“Once you’ve spent a July 4th here,” said J. Todd Possett, a banker from Middleville, Michigan, “you have to return every year after.” He had brought his wife and their four children plus one boyfriend of his daughter Gracie, for their 41st July 4th weekend at the Grand. Similar to the owners of the Grand, four generations of the R.D. Musser family, Possett’s family are fourth-generation Grand guests on the Fourth. “My grandparents brought my parents and me here for the first time when I was five,” he recalled, “and we now know about 40 percent of the guests here.”   His children, he said, have made fast friends with children they met at the Grand’s children’s program but their favorite thing about the place, he said, is “getting dressed up for dinner.”

That’s the only time you need to get dressed up here. Wear whatever you want for the swimming in the pool, tennis games, horseback or bicycle riding, croquet in the tea garden, walking the beach along Lake Michigan, or just hanging out on that amazing porch (when we asked the golf pro what the requirement for dress on their 18-hole course, The Jewel, he answered “We prefer you wear clothing.”) On this latest July 4 it seemed that all 1,400 hotel guests – including a bride and groom who had married at the Grand earlier in the day — were staked out in the white rocking chairs to see the fireworks show.

As the 30%-and-growing group of U.S. grandparents who vacation with their grandchildren, according to the Travel Industry Association of America, we traveled to Mackinac with three granddaughters aged 2, 5 and 7, and when we asked them what was their favorite thing about their July 4th weekend, they couldn’t decide between our suite of rooms, decorated in strong floral colors by New York designer Carleton Varney of the Dorothy Draper & Company firm – their mother said “This is the perfect little girl’s dream room” – or swimming in the Esther Williams pool with its resident rubber “caterpillar” and all-day free snow cones, or dressing up for the fancy dinner in the big dining room, or breaking away at one dinnertime for the children’s program which allows parents a quiet and elegant dining experience, or taking a horse and carriage back to the ferry going to the mainland.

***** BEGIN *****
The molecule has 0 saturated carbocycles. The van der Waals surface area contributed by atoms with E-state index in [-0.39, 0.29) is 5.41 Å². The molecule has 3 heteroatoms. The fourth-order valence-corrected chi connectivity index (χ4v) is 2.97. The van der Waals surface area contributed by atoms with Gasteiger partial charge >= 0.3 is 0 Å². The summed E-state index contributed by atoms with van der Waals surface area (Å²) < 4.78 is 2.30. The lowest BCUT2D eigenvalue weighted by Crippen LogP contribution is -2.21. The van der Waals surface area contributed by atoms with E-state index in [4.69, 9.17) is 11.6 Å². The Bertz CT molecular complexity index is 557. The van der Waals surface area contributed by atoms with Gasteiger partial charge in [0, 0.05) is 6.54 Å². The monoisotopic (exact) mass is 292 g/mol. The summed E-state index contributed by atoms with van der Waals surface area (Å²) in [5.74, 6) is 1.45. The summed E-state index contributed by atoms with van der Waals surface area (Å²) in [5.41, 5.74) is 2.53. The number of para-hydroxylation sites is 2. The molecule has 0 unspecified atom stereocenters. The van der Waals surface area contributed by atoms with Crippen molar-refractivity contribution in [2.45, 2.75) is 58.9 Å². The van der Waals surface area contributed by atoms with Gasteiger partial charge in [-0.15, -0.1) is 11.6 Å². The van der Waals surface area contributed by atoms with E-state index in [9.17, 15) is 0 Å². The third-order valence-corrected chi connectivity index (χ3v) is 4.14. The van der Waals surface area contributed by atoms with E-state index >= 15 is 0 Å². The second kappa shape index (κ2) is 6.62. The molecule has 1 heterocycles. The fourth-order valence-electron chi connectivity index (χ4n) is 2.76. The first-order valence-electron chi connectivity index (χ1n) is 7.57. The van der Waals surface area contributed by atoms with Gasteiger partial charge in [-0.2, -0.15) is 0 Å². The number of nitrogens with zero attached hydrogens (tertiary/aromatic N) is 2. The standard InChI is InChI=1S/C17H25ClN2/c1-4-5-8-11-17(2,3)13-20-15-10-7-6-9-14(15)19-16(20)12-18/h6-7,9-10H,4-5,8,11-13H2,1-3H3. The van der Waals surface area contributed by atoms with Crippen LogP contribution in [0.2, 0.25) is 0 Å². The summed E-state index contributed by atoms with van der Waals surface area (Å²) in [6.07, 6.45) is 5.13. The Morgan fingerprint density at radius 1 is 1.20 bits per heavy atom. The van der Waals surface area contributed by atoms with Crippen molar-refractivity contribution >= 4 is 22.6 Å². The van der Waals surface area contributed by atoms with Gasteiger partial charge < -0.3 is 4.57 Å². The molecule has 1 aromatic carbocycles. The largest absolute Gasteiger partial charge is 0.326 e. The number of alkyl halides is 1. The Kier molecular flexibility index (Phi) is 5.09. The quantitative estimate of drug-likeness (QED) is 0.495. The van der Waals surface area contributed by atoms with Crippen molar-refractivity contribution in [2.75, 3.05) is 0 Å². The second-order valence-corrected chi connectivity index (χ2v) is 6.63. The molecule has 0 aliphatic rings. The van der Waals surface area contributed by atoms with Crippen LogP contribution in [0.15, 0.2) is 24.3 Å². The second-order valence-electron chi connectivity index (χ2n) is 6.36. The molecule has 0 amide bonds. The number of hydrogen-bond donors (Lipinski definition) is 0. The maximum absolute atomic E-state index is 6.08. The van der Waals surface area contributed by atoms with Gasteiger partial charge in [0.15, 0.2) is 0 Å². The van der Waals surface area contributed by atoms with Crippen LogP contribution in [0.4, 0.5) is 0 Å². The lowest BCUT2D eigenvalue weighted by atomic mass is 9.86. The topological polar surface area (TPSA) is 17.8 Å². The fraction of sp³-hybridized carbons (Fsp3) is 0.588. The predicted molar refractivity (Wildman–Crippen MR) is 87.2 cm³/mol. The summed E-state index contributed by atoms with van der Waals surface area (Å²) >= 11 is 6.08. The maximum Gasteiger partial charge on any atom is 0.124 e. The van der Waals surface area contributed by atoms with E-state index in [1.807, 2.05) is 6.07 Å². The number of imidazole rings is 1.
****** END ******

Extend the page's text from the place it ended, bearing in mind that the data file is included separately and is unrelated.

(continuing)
What we loved most, in addition to the July 4th picnic at the fort, were the art galleries and views of the lake within the hotel; the hotel policy of “NO TIPPING’ placed prominently at the check-in desk; the indecision between the massive buffets or the menu that was resolved when waiters told us we could do both, no extra charge; and the smooth check-out system that, cruise-ship-style, took our luggage from just outside our hotel room, across the straits and right to the parking area on the mainland so that we could still play un-encumbered on the island before we – reluctantly – headed home.


Hotel, Mackinac Island, Michigan 49757, telephone 906-847-3331 fax 906-847-3259

Prices range for special weekends, different rooms, American plan, etc. Our suite of two rooms and sitting room, most meals included, cost $791 per room for three nights.